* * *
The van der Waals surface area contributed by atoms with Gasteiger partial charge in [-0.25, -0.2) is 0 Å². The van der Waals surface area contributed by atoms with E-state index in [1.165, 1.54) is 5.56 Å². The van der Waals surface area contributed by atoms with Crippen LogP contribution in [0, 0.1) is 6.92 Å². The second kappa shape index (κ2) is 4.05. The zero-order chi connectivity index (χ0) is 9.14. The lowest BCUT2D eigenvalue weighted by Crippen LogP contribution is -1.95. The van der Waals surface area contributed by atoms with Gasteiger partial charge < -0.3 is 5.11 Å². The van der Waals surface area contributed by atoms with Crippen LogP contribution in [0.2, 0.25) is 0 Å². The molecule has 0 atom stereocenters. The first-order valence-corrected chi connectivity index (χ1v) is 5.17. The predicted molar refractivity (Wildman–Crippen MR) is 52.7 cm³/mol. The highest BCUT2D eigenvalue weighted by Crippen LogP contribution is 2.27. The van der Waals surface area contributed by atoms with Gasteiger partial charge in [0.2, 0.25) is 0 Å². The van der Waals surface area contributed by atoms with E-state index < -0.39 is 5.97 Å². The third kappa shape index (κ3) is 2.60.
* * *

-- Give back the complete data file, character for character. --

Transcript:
The van der Waals surface area contributed by atoms with Gasteiger partial charge in [-0.25, -0.2) is 0 Å². The van der Waals surface area contributed by atoms with E-state index in [1.165, 1.54) is 5.56 Å². The van der Waals surface area contributed by atoms with Crippen LogP contribution in [0, 0.1) is 6.92 Å². The second kappa shape index (κ2) is 4.05. The zero-order chi connectivity index (χ0) is 9.14. The lowest BCUT2D eigenvalue weighted by Crippen LogP contribution is -1.95. The van der Waals surface area contributed by atoms with Gasteiger partial charge < -0.3 is 5.11 Å². The van der Waals surface area contributed by atoms with Crippen LogP contribution in [0.2, 0.25) is 0 Å². The molecule has 0 atom stereocenters. The first-order valence-corrected chi connectivity index (χ1v) is 5.17. The predicted molar refractivity (Wildman–Crippen MR) is 52.7 cm³/mol. The highest BCUT2D eigenvalue weighted by Crippen LogP contribution is 2.27. The van der Waals surface area contributed by atoms with Gasteiger partial charge in [0.2, 0.25) is 0 Å². The van der Waals surface area contributed by atoms with E-state index < -0.39 is 5.97 Å². The third kappa shape index (κ3) is 2.60.